Immanuel Wilkins | photo by Constance Mensh for Ars Nova | courtesy of the artist

In fact, my favorite movements at PhilaMOCA were the coolest, with the least improvisation – “Don’t Break,” “Fugitive Ritual, Selah” and “Witness,” where flutist Elena Pinderhughes traces twisted harmonies, dark like Hindemith or Maria Schneider. Still, I have to respect the group’s extended improvisations, which center their mission of vesselhood on “Lighthouse” and “Lift” most of all. Although I’m less familiar with this style and sometimes felt lost at the PhilaMOCA premiere, I could see that this is where the band derives their motivation. Sumbry with inspiring firestorm, Wilkins ever devoted to Coltrane and Ornette Coleman, grunting between saxophone runs like he’s throwing a punch, but perhaps most of all the inexhaustible Thomas with his bombastic Monk-isms, unafraid to throw his elbows on the keys.

The quartet delivered all this like veterans on Thursday before a mausoleum packed with witnesses of all ages at Ars Nova’s first program of 2022. (Wilkins was last in town to play trio with Odean Pope and Chad Taylor for Ars Nova’s John Coltrane Symposium at The Woodlands in September, and last I saw this quartet was at Exuberance in 2018, a smaller show but no less complex.) At PhilaMOCA, I missed the drum ensemble on “Fugitive Ritual, Selah,” but heard the groove a whole new way – I counted “the 1” somewhere else, then brought that “1” back to the record the next day. I missed Pinderhughes’ contributions even more, but the four friends realized their suite with all confidence and gratitude anyway, beginning and ending two opposite places that both sounded like home. Their confidence was so deep, I even felt it unsettle the room. Here stood the crowd shoulder to shoulder (venue sold out, and then some) some of us nervous just to be out of the house this winter, wrapped in parkas, KN95s and trenches; here stood the band, brilliant purple under spotlights, impeccably dressed as ever, Wilkins rocking the mic to remind us how good he felt to play. This dynamic looked so funny to me – a dress code designed for common safety left us cowering in their glow. I remembered as I read Harmony Holiday’s fantastic liner notes: “The music has nowhere to hide.”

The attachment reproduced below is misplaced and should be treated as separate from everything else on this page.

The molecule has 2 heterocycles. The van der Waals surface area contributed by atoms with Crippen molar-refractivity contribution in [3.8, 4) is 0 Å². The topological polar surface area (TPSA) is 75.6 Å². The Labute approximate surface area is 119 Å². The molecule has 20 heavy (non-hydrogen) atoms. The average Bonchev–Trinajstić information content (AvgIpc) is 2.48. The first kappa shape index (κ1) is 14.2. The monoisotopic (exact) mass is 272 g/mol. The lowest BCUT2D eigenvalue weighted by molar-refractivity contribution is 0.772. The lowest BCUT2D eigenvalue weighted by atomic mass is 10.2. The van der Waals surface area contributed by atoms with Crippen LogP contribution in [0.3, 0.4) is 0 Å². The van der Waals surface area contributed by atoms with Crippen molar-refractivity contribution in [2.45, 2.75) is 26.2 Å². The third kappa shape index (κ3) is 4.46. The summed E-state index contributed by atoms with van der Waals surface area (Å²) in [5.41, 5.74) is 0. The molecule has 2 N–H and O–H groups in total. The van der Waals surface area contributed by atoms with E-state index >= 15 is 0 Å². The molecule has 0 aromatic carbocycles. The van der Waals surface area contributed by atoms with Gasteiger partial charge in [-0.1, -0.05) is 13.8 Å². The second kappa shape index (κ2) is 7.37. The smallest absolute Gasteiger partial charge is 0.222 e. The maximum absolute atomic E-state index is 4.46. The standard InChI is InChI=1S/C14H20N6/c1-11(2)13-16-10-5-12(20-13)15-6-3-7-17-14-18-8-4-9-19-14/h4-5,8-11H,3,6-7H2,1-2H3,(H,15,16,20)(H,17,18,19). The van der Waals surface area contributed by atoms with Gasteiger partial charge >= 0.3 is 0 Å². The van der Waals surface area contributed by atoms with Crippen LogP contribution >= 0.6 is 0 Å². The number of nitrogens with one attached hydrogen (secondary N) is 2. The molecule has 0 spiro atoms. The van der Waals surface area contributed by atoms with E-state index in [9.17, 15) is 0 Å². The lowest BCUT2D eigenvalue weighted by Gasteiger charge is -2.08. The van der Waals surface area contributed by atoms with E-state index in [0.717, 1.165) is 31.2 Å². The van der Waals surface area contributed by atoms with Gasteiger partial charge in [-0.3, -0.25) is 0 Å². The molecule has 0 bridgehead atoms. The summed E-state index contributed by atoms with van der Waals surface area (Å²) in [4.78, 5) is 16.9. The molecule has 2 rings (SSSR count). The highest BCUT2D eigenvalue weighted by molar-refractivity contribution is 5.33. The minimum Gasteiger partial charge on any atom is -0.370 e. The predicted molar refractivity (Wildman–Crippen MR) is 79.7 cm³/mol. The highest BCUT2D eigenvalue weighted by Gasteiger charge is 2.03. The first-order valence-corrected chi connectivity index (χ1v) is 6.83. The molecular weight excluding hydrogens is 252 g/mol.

Of course, no one goes to the gig to “hide” from a pandemic, but Holiday stresses that these two tortured years have pushed some Americans into more confrontations than others, and this has everything to do with gathering in rooms anew in 2022: “Suddenly, we’re communicating with our built environment again, and we love the world enough to be as sharp and critical of it as we are forgiving and tender.” This quartet love the world, and they have much to share; this is what vesselhood looks like. I can only look forward to the suites, evolutions, records, looks and films I hope they share with us in years to come. In a winter where I feel so stuck in place, it inspires me to know some artists are still going everywhere at once.

Immanuel Wilkins and his quartet released The 7th Hand Friday on Blue Note Records, with tour dates across the US and Europe to come. Ars Nova programming continues this spring, including a trio show with Wilkins and Odean Pope on March 31 at RUBA. Thanks to Constance Mensh from Ars Nova for the beautiful photos of Thursday’s show at PhilaMOCA. Below, stream The 7th Hand and see the quartet play selections from Omega in their “Tiny Desk (Home) Concert” for NPR last February.